Surely there had to be some technical advisors on the set, but they apparently weren’t consulted in regard to the script; this goes to my point about expertise and authenticity. But as I mentioned earlier, the cinematography is great, and the actress who plays Becky at least displays some appropriate fear and tension as they climb higher, the tower rattles louder, and the wind picks up. Hunter, not so much; she’s just having a good time.
Despite the needless suspension of belief forced by the story, the imagery holds up, and like I said, draws a physical and physiological reaction from the audience… at least to a point.
That point is the tiny platform at the top of the tower (shown in the poster above). Once the two reach it, pretty much any fear that Becky had suddenly disappears, replaced entirely by a sense of triumph. The two holler in victory, snap off fun selfies, and then take turns dangling off the platform by their hands, laughing and smiling and having a good time... again, without any ropes attaching them to the structure.
Giggle, giggle, giggle. The scene exhibits a level of situational unawareness that rivals a Beavis and Butthead episode, as do many scenes that follow.
As the women are about to go back down, the ladder breaks off the tower, and what little gear they’d brought in a backpack falls and snags itself on a large satellite dish several feet down. They’re stuck on their tiny little platform, with no one expecting them back anytime soon, yet they’re fairly confident they’ll be rescued within an hour or two.
“Heh, heh-heh! That would be cool, heh, heh-heh!”
Their logic is that the ladder made a lot of noise when it fell, and Hunter’s social-media followers (though no one else) knew the two were climbing the tower that day.
Of course, the optimism doesn’t pan out, so the two eventually try other things — some that make sense and some that don’t, all while never seeming to recognize the serious danger of just being on such a narrow platform (that they could easily be pushed off of with a sudden wind-gust or even a strong sneeze). They just kind of sit there with their legs dangling off it, never bothering to attach themselves to the pole at its center, or even hold onto it.
At one point they come up with the idea of lowering Hunter on a rope to the backpack, with hopes of using the drone inside to fly a message to a diner they had eaten at before their climb.
Okay, that makes sense… kind of.
Despite the rope being a shy short, Hunter reaches the surprisingly sturdy satellite dish, and takes a seat. But instead of proceeding with the plan from there, Hunter decides she needs to dangerously climb back up the just-out-of-reach rope to the platform, and begin the flight from there.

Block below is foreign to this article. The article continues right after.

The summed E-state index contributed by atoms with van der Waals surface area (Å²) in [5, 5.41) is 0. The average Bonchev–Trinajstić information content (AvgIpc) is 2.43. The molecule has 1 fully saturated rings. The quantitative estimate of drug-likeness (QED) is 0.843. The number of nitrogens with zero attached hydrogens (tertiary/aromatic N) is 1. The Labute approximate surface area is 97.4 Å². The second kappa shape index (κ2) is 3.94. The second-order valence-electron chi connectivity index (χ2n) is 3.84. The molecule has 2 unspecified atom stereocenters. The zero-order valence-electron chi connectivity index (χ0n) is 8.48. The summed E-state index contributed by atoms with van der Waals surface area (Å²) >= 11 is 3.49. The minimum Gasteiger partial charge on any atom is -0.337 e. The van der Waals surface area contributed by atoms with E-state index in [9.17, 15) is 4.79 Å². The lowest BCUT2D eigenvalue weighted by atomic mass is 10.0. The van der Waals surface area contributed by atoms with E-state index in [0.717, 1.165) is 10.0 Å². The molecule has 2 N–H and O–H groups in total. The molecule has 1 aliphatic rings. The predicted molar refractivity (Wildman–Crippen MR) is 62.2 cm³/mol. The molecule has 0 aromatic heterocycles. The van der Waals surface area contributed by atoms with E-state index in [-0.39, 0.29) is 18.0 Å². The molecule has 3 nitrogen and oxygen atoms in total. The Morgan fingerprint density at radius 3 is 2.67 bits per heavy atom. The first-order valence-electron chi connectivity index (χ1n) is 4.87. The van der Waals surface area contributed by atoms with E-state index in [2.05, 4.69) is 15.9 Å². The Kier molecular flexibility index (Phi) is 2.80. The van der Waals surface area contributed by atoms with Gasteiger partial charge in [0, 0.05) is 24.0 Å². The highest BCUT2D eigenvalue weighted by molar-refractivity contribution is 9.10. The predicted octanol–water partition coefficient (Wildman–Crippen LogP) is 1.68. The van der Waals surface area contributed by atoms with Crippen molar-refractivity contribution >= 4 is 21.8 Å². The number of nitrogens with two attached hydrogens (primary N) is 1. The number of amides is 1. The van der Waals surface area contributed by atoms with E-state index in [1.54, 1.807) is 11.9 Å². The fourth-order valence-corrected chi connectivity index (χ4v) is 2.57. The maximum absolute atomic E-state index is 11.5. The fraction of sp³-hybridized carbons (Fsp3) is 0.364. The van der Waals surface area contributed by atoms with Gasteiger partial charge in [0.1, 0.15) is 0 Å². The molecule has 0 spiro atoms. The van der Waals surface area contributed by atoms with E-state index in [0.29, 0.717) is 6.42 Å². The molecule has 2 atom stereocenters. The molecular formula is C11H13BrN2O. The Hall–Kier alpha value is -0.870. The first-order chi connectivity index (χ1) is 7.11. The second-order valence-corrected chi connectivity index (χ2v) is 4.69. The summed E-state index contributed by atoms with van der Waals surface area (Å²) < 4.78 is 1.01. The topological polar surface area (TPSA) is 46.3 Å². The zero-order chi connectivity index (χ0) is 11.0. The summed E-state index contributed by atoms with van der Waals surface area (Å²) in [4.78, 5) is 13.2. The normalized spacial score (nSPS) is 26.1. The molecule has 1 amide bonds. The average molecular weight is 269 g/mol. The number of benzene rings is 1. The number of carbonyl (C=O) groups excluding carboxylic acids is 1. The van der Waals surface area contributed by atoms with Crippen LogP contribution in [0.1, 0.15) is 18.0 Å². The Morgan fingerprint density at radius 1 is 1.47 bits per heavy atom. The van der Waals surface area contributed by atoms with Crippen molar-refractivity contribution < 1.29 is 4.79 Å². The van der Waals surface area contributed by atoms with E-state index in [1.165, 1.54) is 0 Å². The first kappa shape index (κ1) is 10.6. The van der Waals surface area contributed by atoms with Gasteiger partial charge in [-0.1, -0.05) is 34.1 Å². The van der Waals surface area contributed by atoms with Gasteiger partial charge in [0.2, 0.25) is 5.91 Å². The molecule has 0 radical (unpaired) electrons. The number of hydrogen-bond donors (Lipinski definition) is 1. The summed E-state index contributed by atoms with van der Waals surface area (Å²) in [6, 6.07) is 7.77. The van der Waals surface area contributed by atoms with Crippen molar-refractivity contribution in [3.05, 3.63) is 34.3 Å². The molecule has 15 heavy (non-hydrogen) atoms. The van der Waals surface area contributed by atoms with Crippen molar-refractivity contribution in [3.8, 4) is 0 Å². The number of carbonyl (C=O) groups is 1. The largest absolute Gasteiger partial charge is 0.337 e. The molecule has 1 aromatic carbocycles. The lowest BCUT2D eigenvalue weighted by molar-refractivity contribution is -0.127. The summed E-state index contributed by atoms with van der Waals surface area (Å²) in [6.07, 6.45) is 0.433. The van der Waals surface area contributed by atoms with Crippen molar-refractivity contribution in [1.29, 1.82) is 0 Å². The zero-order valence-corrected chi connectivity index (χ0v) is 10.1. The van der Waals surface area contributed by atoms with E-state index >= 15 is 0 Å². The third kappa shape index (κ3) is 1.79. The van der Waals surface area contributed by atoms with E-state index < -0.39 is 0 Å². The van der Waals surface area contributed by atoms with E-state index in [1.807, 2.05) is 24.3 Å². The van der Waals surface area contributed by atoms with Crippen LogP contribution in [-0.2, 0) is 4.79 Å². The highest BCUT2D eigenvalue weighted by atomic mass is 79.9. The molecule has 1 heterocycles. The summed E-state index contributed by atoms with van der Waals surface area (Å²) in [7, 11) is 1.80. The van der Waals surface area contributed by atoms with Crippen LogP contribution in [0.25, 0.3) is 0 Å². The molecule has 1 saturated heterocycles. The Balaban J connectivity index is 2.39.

To add insult to injury, Hunter and Becky aren’t the only characters in the film without any sense of perspective. At one point, the two actually do manage to get a couple of people’s attention on the ground, using a flare gun. The two men who spot them recognize that the women are stuck at the top of the 2,000-foot tower, and facing imminent death. But instead of calling for help, they see an opportunity to steal Hunter’s (old and not so valuable) car parked at the bottom. They wave goodbye as they take off in it.
Also, there may or may not be vulture attacks (including a tense vulture stare-down).
By about the half-way point in the film, the theater audience (including my family) was openly laughing at the absurdity of it all. It’s a shame, because had the writing just been run by some regular people with regular sensibilities, the end product could have been something special and memorable.
Viewers are even denied a pay-off rescue at the end, not because there wasn’t a rescue, but because no one bothered to film it. I won’t get into the details, but through technology, others on the ground are eventually made aware of the perilous situation. And once that happens, the very next scene is at the bottom of the tower, post-rescue. There’s a helicopter hovering in the air, so it’s presumed to have been part of it, but that’s it.
This dud of a film of course won’t turn me off of the common-fear thriller genre, but man, what a bummer. You can have a spectacular premise (as this was), but if the story is silly and unbelievable, it unfortunately doesn’t matter.
Have a favorite common-fear thriller? Tell me it in an email or in the comment section below.
Obligatory Dog Shot
Keeping an eye out for the Gorn.
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I wrote about the modern day Bobcat Goldthwait in a recent newsletter, but this week’s featured vinyl is some vintage Bobcat from back in 1988, when the comic was arguably at the height of his career. His “Meat Bob” live-set album (which might have the most disturbing cover of any albums in my collection), provides a healthy portion of the outlandish, comedic character that many of us Police Academy fans still hold near and dear to our hearts.